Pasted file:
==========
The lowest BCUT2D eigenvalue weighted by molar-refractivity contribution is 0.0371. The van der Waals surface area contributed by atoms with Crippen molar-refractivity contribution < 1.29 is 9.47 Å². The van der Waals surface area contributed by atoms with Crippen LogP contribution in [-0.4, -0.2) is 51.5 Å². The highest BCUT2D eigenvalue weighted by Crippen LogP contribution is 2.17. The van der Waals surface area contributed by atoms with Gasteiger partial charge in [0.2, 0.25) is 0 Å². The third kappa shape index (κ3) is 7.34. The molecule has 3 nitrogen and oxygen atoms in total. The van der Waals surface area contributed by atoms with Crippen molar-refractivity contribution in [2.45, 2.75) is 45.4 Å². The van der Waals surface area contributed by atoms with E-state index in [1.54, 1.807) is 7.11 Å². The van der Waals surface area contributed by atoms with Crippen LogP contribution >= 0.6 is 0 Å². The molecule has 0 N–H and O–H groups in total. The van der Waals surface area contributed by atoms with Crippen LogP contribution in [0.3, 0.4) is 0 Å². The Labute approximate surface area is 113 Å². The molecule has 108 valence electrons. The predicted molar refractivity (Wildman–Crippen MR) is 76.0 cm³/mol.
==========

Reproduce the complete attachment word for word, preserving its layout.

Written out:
The lowest BCUT2D eigenvalue weighted by molar-refractivity contribution is 0.0371. The van der Waals surface area contributed by atoms with Crippen molar-refractivity contribution < 1.29 is 9.47 Å². The van der Waals surface area contributed by atoms with Crippen LogP contribution in [-0.4, -0.2) is 51.5 Å². The highest BCUT2D eigenvalue weighted by Crippen LogP contribution is 2.17. The van der Waals surface area contributed by atoms with Gasteiger partial charge in [0.2, 0.25) is 0 Å². The third kappa shape index (κ3) is 7.34. The molecule has 3 nitrogen and oxygen atoms in total. The van der Waals surface area contributed by atoms with Crippen molar-refractivity contribution in [2.45, 2.75) is 45.4 Å². The van der Waals surface area contributed by atoms with E-state index in [1.54, 1.807) is 7.11 Å². The van der Waals surface area contributed by atoms with Crippen LogP contribution >= 0.6 is 0 Å². The molecule has 0 N–H and O–H groups in total. The van der Waals surface area contributed by atoms with Crippen LogP contribution in [0.3, 0.4) is 0 Å². The Labute approximate surface area is 113 Å². The molecule has 108 valence electrons. The predicted molar refractivity (Wildman–Crippen MR) is 76.0 cm³/mol.